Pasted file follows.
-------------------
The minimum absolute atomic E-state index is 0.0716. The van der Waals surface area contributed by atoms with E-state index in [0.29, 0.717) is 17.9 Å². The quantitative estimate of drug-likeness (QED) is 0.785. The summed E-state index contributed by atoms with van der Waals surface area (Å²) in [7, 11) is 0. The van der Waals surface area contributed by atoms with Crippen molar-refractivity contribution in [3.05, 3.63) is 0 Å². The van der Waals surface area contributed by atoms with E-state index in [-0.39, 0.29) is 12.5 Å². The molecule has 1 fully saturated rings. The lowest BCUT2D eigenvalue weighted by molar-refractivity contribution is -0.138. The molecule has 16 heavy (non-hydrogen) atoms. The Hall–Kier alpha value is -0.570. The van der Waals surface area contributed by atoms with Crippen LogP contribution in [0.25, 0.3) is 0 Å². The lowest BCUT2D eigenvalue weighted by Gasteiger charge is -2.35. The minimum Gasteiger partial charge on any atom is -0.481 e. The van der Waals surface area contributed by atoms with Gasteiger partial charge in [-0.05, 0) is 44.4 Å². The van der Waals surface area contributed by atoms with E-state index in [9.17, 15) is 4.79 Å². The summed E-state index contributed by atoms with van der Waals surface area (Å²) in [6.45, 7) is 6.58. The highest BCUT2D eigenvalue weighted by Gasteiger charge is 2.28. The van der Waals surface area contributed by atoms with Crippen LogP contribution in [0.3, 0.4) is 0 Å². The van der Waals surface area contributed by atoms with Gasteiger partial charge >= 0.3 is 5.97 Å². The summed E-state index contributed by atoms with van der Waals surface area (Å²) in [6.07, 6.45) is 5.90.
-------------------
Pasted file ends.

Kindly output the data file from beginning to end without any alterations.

The minimum absolute atomic E-state index is 0.0716. The van der Waals surface area contributed by atoms with E-state index in [0.29, 0.717) is 17.9 Å². The quantitative estimate of drug-likeness (QED) is 0.785. The summed E-state index contributed by atoms with van der Waals surface area (Å²) in [7, 11) is 0. The van der Waals surface area contributed by atoms with Crippen molar-refractivity contribution in [3.05, 3.63) is 0 Å². The van der Waals surface area contributed by atoms with E-state index in [-0.39, 0.29) is 12.5 Å². The molecule has 1 fully saturated rings. The lowest BCUT2D eigenvalue weighted by molar-refractivity contribution is -0.138. The molecule has 16 heavy (non-hydrogen) atoms. The Hall–Kier alpha value is -0.570. The van der Waals surface area contributed by atoms with Crippen LogP contribution in [0.25, 0.3) is 0 Å². The lowest BCUT2D eigenvalue weighted by Gasteiger charge is -2.35. The minimum Gasteiger partial charge on any atom is -0.481 e. The van der Waals surface area contributed by atoms with Gasteiger partial charge in [-0.05, 0) is 44.4 Å². The van der Waals surface area contributed by atoms with E-state index in [9.17, 15) is 4.79 Å². The summed E-state index contributed by atoms with van der Waals surface area (Å²) in [6.45, 7) is 6.58. The highest BCUT2D eigenvalue weighted by Gasteiger charge is 2.28. The van der Waals surface area contributed by atoms with Crippen LogP contribution in [0.3, 0.4) is 0 Å². The van der Waals surface area contributed by atoms with Gasteiger partial charge >= 0.3 is 5.97 Å². The summed E-state index contributed by atoms with van der Waals surface area (Å²) in [6.07, 6.45) is 5.90.